The Tigers' season is on life support after back-to-back losses to the Orioles in this American League Division Series. Still, that they are in this position at all is in no small part due to the 27-year-old Martinez's emergence in the heart of their order, where he's already belted two October home runs.
"He's filled a void," manager Brad Ausmus said.
And some others helped Martinez fill voids of his own.
Like so many great stories, Martinez's has an air of mystery to it.
He missed 44 games with the Astros last season because of a wrist injury, but the blessing in disguise is that the time off gave him ample opportunity to do something he had never done before -- study video of other hitters.
"I remember being so frustrated," Martinez said. "But if that didn't happen, I wouldn't have watched the video that allowed me to open up my mind to a change."
He saw several swings he liked -- Ryan Braun's, Allen Craig's, Albert Pujols' and future teammate Miguel Cabrera's among them, according to what he told the New York Times last month -- and some conversational research uncovered a personal hitting helper that one of those guys had used.
Martinez sought this helper out, worked with him, made fundamental adjustments in his swing mechanics, and the rest is, well, present, not history.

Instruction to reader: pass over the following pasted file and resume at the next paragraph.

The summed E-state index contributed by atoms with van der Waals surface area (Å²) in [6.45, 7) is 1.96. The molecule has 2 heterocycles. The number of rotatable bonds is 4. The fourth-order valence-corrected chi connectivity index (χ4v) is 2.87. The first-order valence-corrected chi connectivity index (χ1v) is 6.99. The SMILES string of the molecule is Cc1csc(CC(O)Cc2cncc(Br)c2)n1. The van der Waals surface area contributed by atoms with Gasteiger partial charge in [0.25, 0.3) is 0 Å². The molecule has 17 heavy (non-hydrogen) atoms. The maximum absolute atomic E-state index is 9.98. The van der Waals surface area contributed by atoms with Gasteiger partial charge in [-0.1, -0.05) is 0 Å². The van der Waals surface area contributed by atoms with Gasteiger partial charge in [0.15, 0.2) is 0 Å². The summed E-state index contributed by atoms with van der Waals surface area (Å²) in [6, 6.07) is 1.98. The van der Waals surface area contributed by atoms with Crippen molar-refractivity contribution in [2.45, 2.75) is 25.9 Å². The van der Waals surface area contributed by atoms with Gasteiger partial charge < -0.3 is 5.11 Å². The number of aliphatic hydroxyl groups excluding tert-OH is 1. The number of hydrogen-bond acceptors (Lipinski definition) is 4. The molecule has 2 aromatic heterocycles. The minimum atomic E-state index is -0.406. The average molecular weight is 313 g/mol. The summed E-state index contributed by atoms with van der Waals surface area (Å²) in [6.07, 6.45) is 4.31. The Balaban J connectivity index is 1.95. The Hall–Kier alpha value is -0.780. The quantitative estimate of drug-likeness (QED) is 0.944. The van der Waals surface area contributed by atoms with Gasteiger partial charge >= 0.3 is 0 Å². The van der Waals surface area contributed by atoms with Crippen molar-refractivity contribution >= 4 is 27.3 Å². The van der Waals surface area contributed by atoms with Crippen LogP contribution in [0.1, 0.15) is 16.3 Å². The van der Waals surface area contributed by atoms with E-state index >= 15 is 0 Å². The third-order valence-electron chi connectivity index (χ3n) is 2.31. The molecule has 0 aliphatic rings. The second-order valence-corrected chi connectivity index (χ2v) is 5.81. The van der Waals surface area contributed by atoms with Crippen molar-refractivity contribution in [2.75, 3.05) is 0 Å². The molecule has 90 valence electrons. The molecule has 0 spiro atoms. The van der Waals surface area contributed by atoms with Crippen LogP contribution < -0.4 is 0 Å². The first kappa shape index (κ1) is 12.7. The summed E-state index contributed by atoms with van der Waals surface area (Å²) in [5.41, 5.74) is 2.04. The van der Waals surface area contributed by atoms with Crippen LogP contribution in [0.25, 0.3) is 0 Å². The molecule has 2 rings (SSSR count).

Naturally, everybody wants to know who the so-called "secret guru" is, now that Martinez, who was claimed by the Tigers near the end of Spring Training and joined their active roster in mid-April, is MLB's biggest breakout performer of the year. But the matter only becomes more mysterious when Martinez discusses why the guy, with whom he still checks in weekly, wants to remain anonymous in this instance.
"He said it's more for me than it is for him," Martinez said. "He doesn't want me to get in trouble or anything. He said, 'Just do you.' "
Such a shroud of secrecy. But I suppose for now we'll just have to respect that Martinez's special assistant isn't trying to reap acclaim for Martinez's successes this season.
"Those are the kind of guys you want to work with," Martinez said. "The guys who don't want to stick their face out. It's that much cooler to do the opposite. It's about the work. He knows he doesn't need his face out there."
Martinez's other assistants do have their faces out there, because they surround him in this Tigers lineup.
It's become a good gag, for instance, to refer to J.D. and Victor Martinez as brothers, but there is certainly a brotherly type of relationship going on behind the scenes.
"Certain pitches he sees that I get beat on, he'll talk about what he does in those situations," J.D. said. "He'll say, 'Do you ever notice I have two different swings -- one for this kind of pitcher and one for this kind of pitcher?' Little things like that have made him an influence on me."
Cabrera has been an influence in another way. When Martinez dwells on a poor at-bat, Miggy's the one to tell him, "Forget about it" and move on, although suffice it to say Cabrera often puts that phrase quite a bit more colorfully.
The biggest in-house influence, though, has been Torii Hunter, who is the one who inspired Martinez to be more diligent in his study of opposing pitchers.
"We'll sit there and watch film together and break down pitchers, and he'll talk to me about what he's trying to do and the game plan," Martinez said. "Stuff I've never sat down and talked to anybody about."